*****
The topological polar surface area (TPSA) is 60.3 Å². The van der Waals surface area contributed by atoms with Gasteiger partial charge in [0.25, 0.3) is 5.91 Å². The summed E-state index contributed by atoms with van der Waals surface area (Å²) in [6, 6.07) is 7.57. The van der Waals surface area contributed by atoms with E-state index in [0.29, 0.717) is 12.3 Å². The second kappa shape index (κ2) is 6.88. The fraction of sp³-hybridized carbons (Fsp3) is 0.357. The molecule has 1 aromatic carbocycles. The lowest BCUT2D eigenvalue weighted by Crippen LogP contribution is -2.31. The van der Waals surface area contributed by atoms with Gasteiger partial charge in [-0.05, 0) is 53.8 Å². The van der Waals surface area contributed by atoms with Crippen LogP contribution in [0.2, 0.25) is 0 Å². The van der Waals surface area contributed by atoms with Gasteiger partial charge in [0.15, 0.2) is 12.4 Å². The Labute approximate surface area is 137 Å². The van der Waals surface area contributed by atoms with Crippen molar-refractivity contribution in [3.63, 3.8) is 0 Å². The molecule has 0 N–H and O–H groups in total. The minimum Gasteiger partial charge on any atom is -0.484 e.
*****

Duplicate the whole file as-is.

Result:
The topological polar surface area (TPSA) is 60.3 Å². The van der Waals surface area contributed by atoms with Gasteiger partial charge in [0.25, 0.3) is 5.91 Å². The summed E-state index contributed by atoms with van der Waals surface area (Å²) in [6, 6.07) is 7.57. The van der Waals surface area contributed by atoms with E-state index in [0.29, 0.717) is 12.3 Å². The second kappa shape index (κ2) is 6.88. The fraction of sp³-hybridized carbons (Fsp3) is 0.357. The molecule has 1 aromatic carbocycles. The lowest BCUT2D eigenvalue weighted by Crippen LogP contribution is -2.31. The van der Waals surface area contributed by atoms with Gasteiger partial charge in [-0.05, 0) is 53.8 Å². The van der Waals surface area contributed by atoms with Crippen LogP contribution in [0.2, 0.25) is 0 Å². The van der Waals surface area contributed by atoms with Gasteiger partial charge in [0.15, 0.2) is 12.4 Å². The Labute approximate surface area is 137 Å². The van der Waals surface area contributed by atoms with Crippen molar-refractivity contribution in [3.63, 3.8) is 0 Å². The molecule has 0 N–H and O–H groups in total. The minimum Gasteiger partial charge on any atom is -0.484 e.